|Arcade Row houses|
"On June 27, 1893, the New York stock market crashed, triggering a major depression. The American economy after the Civil War was driven by the expansion of the railroads. ... The system that emerged after the war was characterized by private ownership (the capital required to build tracks and buy cars was too great for state governments to raise) and by short-distance lines -- which, until the mid-1880s, often had differing track gauges, making it necessary for passengers and freight to change trains frequently during long trips. The system was also characterized by redundancy. Twenty-four independent lines running into Chicago, for example, was a virtual guarantee of excess capacity and ruinously competitive pricing practices. When the economy grew, the railroads prospered -- they carried the goods -- but when the economy stalled, cars became idle and workers were laid off. And when track and car construction stopped, the iron and steel industries, over half of whose product went into railroad building and maintenance, suffered slowdowns; weaker companies and the banks that lent to them went under; capital fled. Since the railroad economy was a national economy, these effects spread quickly. The Gilded Age business cycle ran about ten years; before 1893, there had been depressions in 1884 and in 1873. ...
"Chicago became a city roamed by armies of unemployed men. (It also underwent a smallpox epidemic, and, two days before the Exposition ended, its mayor was assassinated.)
"Businesses like Pullman thus faced a drastically reduced demand for their products (by the end of the summer of 1893, seventy-four railroads had gone bankrupt) and an oversupply of labor. So Pullman did what he thought was the prudent thing: in December he cut wages by an average of 25 percent and laid off a fifth of the workforce at the shops in Pullman, Illinois. He did not, however, reduce the rents. Profit from the town had dropped below 4 percent in 1892 and 1893; Pullman expected 6 percent, and he did not see what wages, which were governed by market conditions, had to do with rents, which were governed by leases freely entered into by the town's residents. The residents, did not see it in quite the same way, and by the spring of 1894, Pullman had a very unhappy model town on his hands.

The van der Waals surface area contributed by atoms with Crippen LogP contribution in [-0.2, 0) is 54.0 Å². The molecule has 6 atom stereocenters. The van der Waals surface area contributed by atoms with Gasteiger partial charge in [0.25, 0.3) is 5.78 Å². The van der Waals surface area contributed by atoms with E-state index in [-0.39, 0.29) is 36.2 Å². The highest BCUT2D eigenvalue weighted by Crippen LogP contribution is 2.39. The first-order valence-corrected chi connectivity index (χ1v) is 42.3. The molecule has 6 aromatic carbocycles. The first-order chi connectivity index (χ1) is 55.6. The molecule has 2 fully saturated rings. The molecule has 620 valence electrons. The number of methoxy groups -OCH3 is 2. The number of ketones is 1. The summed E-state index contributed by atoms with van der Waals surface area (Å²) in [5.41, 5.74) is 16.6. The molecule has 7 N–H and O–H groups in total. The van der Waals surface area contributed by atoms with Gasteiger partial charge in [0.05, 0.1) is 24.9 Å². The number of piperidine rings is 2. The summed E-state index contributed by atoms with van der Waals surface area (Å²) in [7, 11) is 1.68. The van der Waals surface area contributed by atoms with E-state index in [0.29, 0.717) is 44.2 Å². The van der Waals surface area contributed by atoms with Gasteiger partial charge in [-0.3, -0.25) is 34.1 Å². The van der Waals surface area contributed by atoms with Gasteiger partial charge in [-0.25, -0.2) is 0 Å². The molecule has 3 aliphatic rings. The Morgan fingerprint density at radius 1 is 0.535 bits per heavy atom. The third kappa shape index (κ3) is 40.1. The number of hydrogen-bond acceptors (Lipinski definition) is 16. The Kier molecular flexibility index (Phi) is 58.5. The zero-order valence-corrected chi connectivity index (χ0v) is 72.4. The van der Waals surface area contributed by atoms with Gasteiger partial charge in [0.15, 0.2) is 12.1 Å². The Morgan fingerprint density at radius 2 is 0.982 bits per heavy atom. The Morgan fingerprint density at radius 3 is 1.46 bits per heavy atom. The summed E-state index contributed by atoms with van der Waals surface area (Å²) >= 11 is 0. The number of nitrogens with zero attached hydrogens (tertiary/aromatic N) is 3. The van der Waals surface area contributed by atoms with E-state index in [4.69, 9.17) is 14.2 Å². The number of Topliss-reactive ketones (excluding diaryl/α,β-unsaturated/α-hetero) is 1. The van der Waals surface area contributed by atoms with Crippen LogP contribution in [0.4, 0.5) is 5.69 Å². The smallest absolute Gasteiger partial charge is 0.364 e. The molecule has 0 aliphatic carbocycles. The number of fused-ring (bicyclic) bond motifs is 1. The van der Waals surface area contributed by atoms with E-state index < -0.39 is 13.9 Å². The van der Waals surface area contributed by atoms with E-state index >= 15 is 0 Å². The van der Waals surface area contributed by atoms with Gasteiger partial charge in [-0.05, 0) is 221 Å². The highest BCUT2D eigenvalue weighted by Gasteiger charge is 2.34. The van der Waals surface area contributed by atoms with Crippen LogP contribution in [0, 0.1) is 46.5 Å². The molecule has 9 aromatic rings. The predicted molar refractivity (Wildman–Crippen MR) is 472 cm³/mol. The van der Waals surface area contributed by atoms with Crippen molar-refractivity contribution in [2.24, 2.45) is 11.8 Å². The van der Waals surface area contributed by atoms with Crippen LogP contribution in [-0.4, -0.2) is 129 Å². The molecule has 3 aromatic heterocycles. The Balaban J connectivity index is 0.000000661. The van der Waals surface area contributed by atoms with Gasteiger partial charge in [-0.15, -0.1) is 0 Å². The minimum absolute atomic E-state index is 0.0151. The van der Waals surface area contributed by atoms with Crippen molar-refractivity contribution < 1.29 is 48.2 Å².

"Even some Republicans, found Pullman's, position a little rigid, Mark Hanna, the Ohio tycoon and future Republican kingmaker, is supposed to have said of Pullman that 'a man who won't meet his men half-way is a God-damn fool.' But with a large labor pool on one side and a nervous investment community on the other, which group did it make more sense to keep satisfied? Pullman stockholders did not suffer from the downturn in the car business in 1893 the company paid $7,223,719 in wages and $2,520,000 in dividends; in 1894 it paid $4,471,701 in wages, and $2,880,000 in dividends, and had an undistributed surplus of $2,320,000. So on May 11, 90 percent of the workforce in Pullman failed to show up for work. The Company fired the rest and closed down the shops. ...
"[A few years later,] the Illinois Supreme Court ordered the Pullman Palace Car Company to divest itself of the model town. The court said it could find no mention of a town in the corporation's charter. Company towns, the judges observed, were opposed to good public policy. The Pullman Company was then being run by Robert Todd Lincoln, a close counselor to Pullman during the strike and the son of the American president."
|The Metaphysical Club: A Story of Ideas in America|
|Farrar, Straus and Giroux|
|Copyright 2001 by Louis Menand|
|289 - 293, 316|